On October 18, 1997, at 0940 central daylight time, a Cessna 152 airplane, N93116, was substantially damaged when the nose landing gear collapsed following a hard landing at the University of Oklahoma Westheimer Airport in Norman, Oklahoma. The solo student pilot was not injured. The airplane was registered to Christiansen Aviation, Inc., of Tulsa, Oklahoma, and operated by Airman Flight School, Inc., of Norman. No flight plan was filed and visual meteorological conditions prevailed for the Title 14 CFR Part 91 local instructional flight which originated at 0930. Use your browsers 'back' function to return to synopsisReturn to Query Page
In a written statement provided to the NTSB investigator-in-charge (IIC), the student pilot reported that he was making his first solo landing, flared the airplane "too high," and "bounced" the landing. He added power in an attempt to execute a go-around; however, the airplane touched down again, bounced, and then touched down nose wheel first collapsing the nose landing gear.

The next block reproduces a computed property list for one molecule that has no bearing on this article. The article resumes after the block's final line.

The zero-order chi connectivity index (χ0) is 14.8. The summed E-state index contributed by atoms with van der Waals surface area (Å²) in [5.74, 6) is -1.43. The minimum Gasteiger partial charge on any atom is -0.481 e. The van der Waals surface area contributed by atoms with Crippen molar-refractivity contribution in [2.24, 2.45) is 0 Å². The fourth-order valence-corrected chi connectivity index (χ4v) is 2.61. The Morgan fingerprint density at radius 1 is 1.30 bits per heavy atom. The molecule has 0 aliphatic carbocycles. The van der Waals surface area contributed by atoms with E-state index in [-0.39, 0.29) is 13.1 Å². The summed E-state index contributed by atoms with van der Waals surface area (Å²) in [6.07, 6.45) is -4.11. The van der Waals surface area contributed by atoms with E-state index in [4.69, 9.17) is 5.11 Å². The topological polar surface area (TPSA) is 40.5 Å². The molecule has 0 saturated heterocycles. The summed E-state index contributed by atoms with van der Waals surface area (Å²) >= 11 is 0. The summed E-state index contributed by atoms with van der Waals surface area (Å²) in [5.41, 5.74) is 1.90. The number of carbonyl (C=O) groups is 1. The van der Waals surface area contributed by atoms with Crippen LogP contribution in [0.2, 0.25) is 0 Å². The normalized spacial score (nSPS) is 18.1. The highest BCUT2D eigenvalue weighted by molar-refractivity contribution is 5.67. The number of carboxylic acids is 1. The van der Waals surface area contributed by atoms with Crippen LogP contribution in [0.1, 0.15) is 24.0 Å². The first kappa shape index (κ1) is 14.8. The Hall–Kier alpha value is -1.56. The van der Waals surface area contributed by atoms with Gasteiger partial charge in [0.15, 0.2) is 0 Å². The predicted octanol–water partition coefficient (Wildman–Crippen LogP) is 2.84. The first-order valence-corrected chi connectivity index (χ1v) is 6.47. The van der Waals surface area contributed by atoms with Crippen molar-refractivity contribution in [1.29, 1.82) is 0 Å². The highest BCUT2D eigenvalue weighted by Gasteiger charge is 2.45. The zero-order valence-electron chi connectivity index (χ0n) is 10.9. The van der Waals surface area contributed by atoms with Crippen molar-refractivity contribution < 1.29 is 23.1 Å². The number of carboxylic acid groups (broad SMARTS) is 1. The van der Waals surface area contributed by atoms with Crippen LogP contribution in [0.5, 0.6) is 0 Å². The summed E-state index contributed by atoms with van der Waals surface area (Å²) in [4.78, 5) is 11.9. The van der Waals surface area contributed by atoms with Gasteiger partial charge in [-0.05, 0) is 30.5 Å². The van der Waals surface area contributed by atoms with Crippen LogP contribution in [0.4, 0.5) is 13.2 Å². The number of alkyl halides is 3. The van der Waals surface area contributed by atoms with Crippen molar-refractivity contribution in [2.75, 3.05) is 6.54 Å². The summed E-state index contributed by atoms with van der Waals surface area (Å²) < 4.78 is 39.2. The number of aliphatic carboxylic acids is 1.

The student's flight instructor witnessed the accident and provided a written statement to the NTSB IIC stating that the student "flared too soon allowing the aircraft to float." He further stated that the "aircraft's airspeed bleed off, [resulting in it] sinking rapidly toward the runway."
Another witness reported that the "pilot pitched up too high and landed with a hard bounce on the main gear." The airplane then "bounced a second time, with all three wheels," became "airborne again and came down nose first." The nose landing gear "buckled," and the airplane "slid to a stop on its propeller."
According to the FAA inspector who examined the airplane, the nose landing gear was bent back under the fuselage, and the propeller, engine mount, and firewall were damaged.